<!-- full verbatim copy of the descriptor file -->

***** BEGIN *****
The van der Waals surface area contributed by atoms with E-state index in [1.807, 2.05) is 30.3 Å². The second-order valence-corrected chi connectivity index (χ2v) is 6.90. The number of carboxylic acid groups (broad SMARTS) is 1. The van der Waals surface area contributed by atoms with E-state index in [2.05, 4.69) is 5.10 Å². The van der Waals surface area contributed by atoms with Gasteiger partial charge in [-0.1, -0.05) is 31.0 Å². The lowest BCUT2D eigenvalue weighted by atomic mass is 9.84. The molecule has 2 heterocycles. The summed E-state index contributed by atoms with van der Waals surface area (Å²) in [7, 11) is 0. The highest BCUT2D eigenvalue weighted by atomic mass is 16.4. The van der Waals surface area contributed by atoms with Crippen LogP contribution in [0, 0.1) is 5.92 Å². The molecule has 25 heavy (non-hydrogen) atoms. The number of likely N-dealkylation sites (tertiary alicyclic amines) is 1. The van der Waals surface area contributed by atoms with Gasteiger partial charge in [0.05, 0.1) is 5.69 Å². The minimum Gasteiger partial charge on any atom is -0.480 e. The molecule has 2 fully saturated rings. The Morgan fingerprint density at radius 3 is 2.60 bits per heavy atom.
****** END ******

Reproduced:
The van der Waals surface area contributed by atoms with E-state index in [1.807, 2.05) is 30.3 Å². The second-order valence-corrected chi connectivity index (χ2v) is 6.90. The number of carboxylic acid groups (broad SMARTS) is 1. The van der Waals surface area contributed by atoms with E-state index in [2.05, 4.69) is 5.10 Å². The van der Waals surface area contributed by atoms with Gasteiger partial charge in [-0.1, -0.05) is 31.0 Å². The lowest BCUT2D eigenvalue weighted by atomic mass is 9.84. The molecule has 2 heterocycles. The summed E-state index contributed by atoms with van der Waals surface area (Å²) in [7, 11) is 0. The highest BCUT2D eigenvalue weighted by atomic mass is 16.4. The van der Waals surface area contributed by atoms with Crippen LogP contribution in [0, 0.1) is 5.92 Å². The molecule has 25 heavy (non-hydrogen) atoms. The number of likely N-dealkylation sites (tertiary alicyclic amines) is 1. The van der Waals surface area contributed by atoms with Gasteiger partial charge in [0.05, 0.1) is 5.69 Å². The minimum Gasteiger partial charge on any atom is -0.480 e. The molecule has 2 fully saturated rings. The Morgan fingerprint density at radius 3 is 2.60 bits per heavy atom.